Key drivers

Acceptability: The project has been well received by the majority of stakeholders, including; government agencies, primary care teams, communities and patients.

Adaptation: The mhGAP 2.0 training modules were contextualized and adapted to the local language and culture. For example, training videos and vignettes were developed with the local Igbo language. Names and measures of alcohol and drugs were described in the local parlance. The HAPPINESS Project has been integrated into the existing workflow of the nurses, doctors and community health workers at the primary health centers through the implementation of a jointly developed  standard operating procedure.

Clinical outcomes: There has been an increase in case-finding and treatment initiation for people with MNS disorders.


Funding for mobile Internet access at the community centers and for the primary care teams: Due to limited funding, we were unable to rollout the mobile telemedicine app to all the clinics where we trained staff.

Training the teams on using standardized tools, materials and procedures: A lot of commonly used screening instruments were unfamiliar to the trainees. We had to build in extra time to train the teams on the use of these instruments.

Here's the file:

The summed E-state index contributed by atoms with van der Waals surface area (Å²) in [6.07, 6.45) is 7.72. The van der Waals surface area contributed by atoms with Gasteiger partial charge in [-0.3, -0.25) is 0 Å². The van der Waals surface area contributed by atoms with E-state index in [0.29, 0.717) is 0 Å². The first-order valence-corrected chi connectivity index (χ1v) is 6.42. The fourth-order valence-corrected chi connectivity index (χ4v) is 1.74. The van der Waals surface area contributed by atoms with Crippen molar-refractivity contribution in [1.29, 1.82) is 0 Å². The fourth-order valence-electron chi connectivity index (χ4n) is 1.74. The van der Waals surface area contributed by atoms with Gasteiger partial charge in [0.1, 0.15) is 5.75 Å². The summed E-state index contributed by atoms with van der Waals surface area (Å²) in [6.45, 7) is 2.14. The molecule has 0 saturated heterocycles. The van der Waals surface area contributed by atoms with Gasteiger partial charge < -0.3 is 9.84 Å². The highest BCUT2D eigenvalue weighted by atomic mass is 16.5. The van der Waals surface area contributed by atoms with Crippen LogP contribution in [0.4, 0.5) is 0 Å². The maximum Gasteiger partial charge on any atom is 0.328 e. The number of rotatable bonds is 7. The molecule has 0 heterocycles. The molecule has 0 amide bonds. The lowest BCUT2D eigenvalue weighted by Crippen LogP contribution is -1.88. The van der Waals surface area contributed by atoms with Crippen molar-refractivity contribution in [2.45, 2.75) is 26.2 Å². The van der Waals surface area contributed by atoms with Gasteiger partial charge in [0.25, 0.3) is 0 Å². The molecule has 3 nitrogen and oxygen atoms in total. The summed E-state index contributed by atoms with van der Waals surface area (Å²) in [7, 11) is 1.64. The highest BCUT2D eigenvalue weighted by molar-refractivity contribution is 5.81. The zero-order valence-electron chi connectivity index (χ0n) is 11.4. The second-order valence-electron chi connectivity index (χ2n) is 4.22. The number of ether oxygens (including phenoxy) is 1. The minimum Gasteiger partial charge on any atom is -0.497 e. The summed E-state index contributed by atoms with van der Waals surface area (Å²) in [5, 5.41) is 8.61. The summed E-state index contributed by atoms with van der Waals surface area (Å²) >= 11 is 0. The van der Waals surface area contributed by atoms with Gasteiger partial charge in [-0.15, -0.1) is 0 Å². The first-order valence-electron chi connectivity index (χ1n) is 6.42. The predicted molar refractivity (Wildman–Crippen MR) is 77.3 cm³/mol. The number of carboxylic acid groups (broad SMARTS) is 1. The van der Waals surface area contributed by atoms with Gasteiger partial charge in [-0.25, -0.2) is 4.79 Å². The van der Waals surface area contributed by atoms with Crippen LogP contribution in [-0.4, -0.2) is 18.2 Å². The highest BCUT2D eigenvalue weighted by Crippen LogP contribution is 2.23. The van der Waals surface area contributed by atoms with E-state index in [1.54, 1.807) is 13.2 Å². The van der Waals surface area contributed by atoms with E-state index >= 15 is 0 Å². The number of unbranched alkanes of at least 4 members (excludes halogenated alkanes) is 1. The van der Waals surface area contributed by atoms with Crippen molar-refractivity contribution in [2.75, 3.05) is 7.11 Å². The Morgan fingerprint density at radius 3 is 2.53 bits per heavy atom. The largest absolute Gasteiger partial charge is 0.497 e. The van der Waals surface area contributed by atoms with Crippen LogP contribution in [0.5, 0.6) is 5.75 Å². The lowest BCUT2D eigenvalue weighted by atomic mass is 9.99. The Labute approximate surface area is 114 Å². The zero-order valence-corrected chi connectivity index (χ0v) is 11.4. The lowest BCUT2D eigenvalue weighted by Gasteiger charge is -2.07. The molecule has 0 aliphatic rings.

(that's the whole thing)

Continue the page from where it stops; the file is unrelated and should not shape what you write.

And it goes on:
Stigma and negative attitudes towards mental health conditions and epilepsy: Initially getting buy-in from political leaders and government officials was challenging due to stigma and negative attitudes to mental health conditions.  We had multiple pre-engagement meetings and education sessions with officials to overcome these issues and gain stakeholder support.

Community and stakeholder buy-in: Although the project has been well received by the primary care teams, clients and their family members of clients as well as some traditional rulers, there remain challenges engaging local faith healers (who see a lot of people with MNS conditions before they access other services), local proprietary patent medicine vendors and traditional healers. Our continuing engagement efforts will focus on these areas.   


The next step is to scale up the HAPPINESS Project to all the primary care centers of Imo State and, through ongoing collaboration between CBM International, Yale Global Mental Health Program and other funders, adapt it across Nigeria and West Africa. The focus will be on:

  • Residential training and six-monthly refresher training for primary care teams
  • Maintaining a Drug Revolving Fund to ensure steady availability of medicines
  • Provision of equipment and support for the tele-medicine platform
  • Addressing transport costs associated with monitoring and staff support
  • Provision of salary support for project coordinators, on-site team leaders and additional, part-time psychiatrists
  • Supporting clients to start and maintain self-help and advocacy groups